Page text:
Amid rising numbers of at-risk wildlife in the South, the American Forest Foundation (AFF), a forest conservation organization that works with family forest owners and key partner of the National Association of State Foresters has released a new report that reveals private and family landowners in the South offer a solution to helping at-risk wildlife species.
Across 13 southeastern states, Southern forests rank at the top in terms of biodiversity when measured by the number of wildlife and plant species. But, due to forest conversion to non-forest uses such as agricultural land, housing development and commercial expansion, fragmented waterways, natural fire suppression and an influx of invasive species, a significant number of the South’s wildlife species are now at risk. Currently, there are 224 forest-dependent species listed as endangered or threatened, with 293 candidate and petitioned species that could be listed in the near future.
At the same time, these Southern forests supply much of the raw material for consumer wood products worldwide, and support nearly 1.1 million people in rural communities with employment.
While this may sound like a conservation versus industry story, it’s a conservation and industry story – when you consider the opportunity with Southern family forest owners. Families and private individuals own more forests in the U.S. than any other group, even more the state and federal governments. In fact in the South, they own nearly 60% of the forests.
According to the report, Southern Wildlife At Risk: Family Forest Owners Offer a Solution, 87 percent of landowners in the South, say protecting and improving wildlife habitat is the top reason they own land. Already, 72 percent have stated they have conducted one or more management activities for wildlife, and 73 percent state they want to do more in the future.
In addition, the report found that landowners who harvest or thin their forests, are the individuals doing more for wildlife – 85% of those who have harvested have also implemented other wildlife-improvement activities, compared to 62% by those who haven't harvested. This is likely because landowners who harvest are already working with foresters or other professionals, have access to information, and are recieving the needed income to that can ve reinvested in more land management.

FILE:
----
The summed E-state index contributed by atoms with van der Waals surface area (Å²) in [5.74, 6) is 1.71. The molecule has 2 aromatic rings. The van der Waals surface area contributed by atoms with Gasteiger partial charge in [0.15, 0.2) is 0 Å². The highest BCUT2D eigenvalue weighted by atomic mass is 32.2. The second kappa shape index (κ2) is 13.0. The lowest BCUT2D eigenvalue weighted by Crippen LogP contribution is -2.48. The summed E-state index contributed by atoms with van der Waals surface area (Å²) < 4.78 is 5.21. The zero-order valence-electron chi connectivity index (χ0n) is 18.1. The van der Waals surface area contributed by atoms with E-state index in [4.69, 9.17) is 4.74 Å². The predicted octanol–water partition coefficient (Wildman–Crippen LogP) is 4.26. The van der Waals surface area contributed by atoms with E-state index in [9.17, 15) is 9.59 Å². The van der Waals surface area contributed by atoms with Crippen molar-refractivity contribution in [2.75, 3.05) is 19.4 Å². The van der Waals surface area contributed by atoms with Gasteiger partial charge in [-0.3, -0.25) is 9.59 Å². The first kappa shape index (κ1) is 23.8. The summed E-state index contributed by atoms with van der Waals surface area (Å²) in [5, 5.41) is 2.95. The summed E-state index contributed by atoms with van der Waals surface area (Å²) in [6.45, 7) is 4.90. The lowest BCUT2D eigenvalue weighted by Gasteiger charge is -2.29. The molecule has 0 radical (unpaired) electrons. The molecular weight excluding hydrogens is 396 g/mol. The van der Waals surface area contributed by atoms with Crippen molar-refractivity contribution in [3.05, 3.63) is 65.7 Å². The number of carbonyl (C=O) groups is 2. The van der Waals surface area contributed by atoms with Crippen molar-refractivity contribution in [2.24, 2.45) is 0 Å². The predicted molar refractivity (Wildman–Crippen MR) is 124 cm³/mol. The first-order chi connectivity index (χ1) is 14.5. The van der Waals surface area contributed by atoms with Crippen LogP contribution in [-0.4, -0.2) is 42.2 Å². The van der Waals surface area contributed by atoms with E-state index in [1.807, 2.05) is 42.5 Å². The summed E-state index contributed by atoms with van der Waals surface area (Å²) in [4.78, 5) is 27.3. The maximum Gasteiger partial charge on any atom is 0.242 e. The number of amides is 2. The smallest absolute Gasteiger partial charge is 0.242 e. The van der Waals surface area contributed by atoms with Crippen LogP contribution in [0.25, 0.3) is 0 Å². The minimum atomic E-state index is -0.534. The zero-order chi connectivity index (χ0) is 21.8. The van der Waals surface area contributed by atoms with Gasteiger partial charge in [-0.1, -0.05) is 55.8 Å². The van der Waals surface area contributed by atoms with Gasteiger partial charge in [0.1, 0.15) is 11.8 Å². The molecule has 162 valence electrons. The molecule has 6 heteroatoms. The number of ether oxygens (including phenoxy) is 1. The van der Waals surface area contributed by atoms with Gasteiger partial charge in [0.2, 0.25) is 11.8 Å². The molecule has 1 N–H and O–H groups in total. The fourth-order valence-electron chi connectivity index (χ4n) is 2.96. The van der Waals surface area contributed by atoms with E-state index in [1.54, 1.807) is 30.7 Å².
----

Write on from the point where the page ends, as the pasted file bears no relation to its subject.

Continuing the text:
But overall, landowners across the South are not conducting management practices on an ongoing basis. Landowners cite an uncertainty about whether they are doing right by their land, difficulty finding support and the cost of management, as barriers preventing them.
The report also identified 35 million acres of family-owned forests, in three key landscapes in the South, where an increase in family forest owners managing can provide habitat for at-risk wildlife while continuing to support the future supply of wood.
Already partnerships among state agencies, university extensions, groups like AFF and more are working in these key landscapes to get more landowners actively managing on an ongoing basis. Through outreach and relationship building with trusted resources like professionals and foresters, the partnerships are helping landowners take the first steps in conducting practices such as treating invasives, replanting native tree species, thinning and harvesting, repairing waterways, and conducting population surveys. These projects have been successful thanks in part to the leadership and support of the State Foresters across the South.